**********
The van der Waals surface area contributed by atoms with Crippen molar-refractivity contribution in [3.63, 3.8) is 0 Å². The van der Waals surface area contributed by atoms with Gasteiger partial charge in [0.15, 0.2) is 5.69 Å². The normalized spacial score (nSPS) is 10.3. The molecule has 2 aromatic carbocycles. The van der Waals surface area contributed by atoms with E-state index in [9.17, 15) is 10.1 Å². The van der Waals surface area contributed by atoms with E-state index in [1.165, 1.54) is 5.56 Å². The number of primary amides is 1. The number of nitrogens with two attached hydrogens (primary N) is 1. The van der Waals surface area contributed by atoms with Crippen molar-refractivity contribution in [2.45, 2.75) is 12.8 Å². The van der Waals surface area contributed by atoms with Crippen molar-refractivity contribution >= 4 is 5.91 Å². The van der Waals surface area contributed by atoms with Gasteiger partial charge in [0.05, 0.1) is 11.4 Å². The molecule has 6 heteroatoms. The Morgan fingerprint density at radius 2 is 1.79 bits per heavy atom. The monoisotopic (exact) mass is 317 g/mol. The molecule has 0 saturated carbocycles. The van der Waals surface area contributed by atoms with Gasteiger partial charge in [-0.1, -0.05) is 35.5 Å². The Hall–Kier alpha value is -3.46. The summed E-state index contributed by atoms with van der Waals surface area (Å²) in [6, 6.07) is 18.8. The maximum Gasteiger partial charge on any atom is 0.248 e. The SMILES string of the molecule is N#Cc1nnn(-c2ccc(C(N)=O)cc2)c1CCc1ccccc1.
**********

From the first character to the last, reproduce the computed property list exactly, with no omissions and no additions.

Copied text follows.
The van der Waals surface area contributed by atoms with Crippen molar-refractivity contribution in [3.63, 3.8) is 0 Å². The van der Waals surface area contributed by atoms with Gasteiger partial charge in [0.15, 0.2) is 5.69 Å². The normalized spacial score (nSPS) is 10.3. The molecule has 2 aromatic carbocycles. The van der Waals surface area contributed by atoms with E-state index in [9.17, 15) is 10.1 Å². The van der Waals surface area contributed by atoms with E-state index in [1.165, 1.54) is 5.56 Å². The number of primary amides is 1. The number of nitrogens with two attached hydrogens (primary N) is 1. The van der Waals surface area contributed by atoms with Crippen molar-refractivity contribution in [2.45, 2.75) is 12.8 Å². The van der Waals surface area contributed by atoms with Crippen molar-refractivity contribution >= 4 is 5.91 Å². The van der Waals surface area contributed by atoms with Gasteiger partial charge in [0.05, 0.1) is 11.4 Å². The molecule has 6 heteroatoms. The Morgan fingerprint density at radius 2 is 1.79 bits per heavy atom. The monoisotopic (exact) mass is 317 g/mol. The molecule has 0 saturated carbocycles. The van der Waals surface area contributed by atoms with Gasteiger partial charge in [-0.1, -0.05) is 35.5 Å². The Hall–Kier alpha value is -3.46. The summed E-state index contributed by atoms with van der Waals surface area (Å²) in [6, 6.07) is 18.8. The maximum Gasteiger partial charge on any atom is 0.248 e. The SMILES string of the molecule is N#Cc1nnn(-c2ccc(C(N)=O)cc2)c1CCc1ccccc1.